Theater owner working to revive Leitersburg drive-in

November 30, 1999|By Joshua Bowman


When Alan Ackerman took over the Hagerstown 10 Cineplex in May of last year, he knew he would have an uphill battle.

The theater had been closed for five months and seemed unable to compete with the bigger and brighter Regal Valley Mall Cinemas, Ackerman said.

"Even three months after we opened, you could have asked almost anyone where they go to the movies, and they would have said 'the Regal.' People talked about the 10 like it was an artifact."


Ackerman said he knew he would have to get creative to stay afloat. He added a cafe, arcade games and a pool table. He also started hosting events such as video-game tournaments and live concerts.

"As an independent owner, I can do these different things. And its important, because a lot of people just don't want to drive out here to Leitersburg to go to the movies. You have to give them a reason," Ackerman said.

Ackerman said his latest project, reviving the cinema's drive-in theater, has the potential to be a huge draw. An outdoor screen 80 feet wide by 40 feet tall that shows current movies all summer long will give moviegoers in Western Maryland a one-of-a-kind experience, Ackerman said.

"There is one other drive-in in the state of Maryland, and it's down in Essex," Ackerman said.

A drive-in theater was in operation behind the Hagerstown 10 Cinema from 1966 to 1984. Remnants of the concession stand and drive-through box offices are still standing in the cinema's back lot. Ackerman plans to reopen the drive-in theater in the same place. He said it will play 35 mm and digital films, include parking for 500 cars, and have its own concession stand and bathrooms.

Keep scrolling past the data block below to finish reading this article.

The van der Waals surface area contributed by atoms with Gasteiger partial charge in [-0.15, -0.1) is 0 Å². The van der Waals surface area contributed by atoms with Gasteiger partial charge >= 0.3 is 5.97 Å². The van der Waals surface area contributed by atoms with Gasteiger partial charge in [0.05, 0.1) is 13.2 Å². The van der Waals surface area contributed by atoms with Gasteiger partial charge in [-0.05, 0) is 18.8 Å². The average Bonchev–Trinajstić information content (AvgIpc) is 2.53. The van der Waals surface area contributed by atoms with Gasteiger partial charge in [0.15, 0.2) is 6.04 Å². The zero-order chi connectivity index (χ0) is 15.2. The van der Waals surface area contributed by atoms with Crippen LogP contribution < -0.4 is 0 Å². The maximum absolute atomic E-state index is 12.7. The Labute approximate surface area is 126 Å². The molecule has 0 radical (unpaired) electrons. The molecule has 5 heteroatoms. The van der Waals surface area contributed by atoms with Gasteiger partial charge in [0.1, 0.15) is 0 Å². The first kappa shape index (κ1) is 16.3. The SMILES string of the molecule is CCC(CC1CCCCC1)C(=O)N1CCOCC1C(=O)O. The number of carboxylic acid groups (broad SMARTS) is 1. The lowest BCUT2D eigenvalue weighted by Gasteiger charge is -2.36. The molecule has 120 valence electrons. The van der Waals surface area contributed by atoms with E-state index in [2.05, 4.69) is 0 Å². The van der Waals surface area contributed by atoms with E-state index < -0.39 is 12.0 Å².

Ackerman said he had hoped to open the theater by this summer, but the county has required him to submit a site plan for the project, which he said will delay the opening until next spring.

"I've had to start from scratch," said Ackerman, who noted that the new site plan is identical to the site plan for the original drive-in submitted in the 1960s.

"Nothing has changed. I don't understand why they wanted me to go through this process," Ackerman said.

Washington County Planning Department Director Michael Thompson said a new site plan was required for the project because many regulations have changed in the 23 years since the drive-in closed. Thompson said roughly half of the 20 agencies that have to approve the plan have done so.

"Approval can take, on average, from 60 to 120 days. I don't see anything out of the ordinary that would delay this project," Thompson said.

Ackerman obtained a temporary permit for an inflatable outdoor screen last summer. He said 75 to 100 cars pulled in nightly to watch mostly classic movies. Ackerman said a showing of the movie "RV," starring Robin Williams, drew 300 cars. He thinks it was because the film was still relatively new when it was released on DVD.

"We did good, but I learned that in order for this to be really successful, I need to be able to show current movies," Ackerman said.

Ackerman said he gets 100 to 200 calls per week from people asking when the drive-in will open.

"I think we can get a lot of people out here. I'm just waiting on the permits," Ackerman said.

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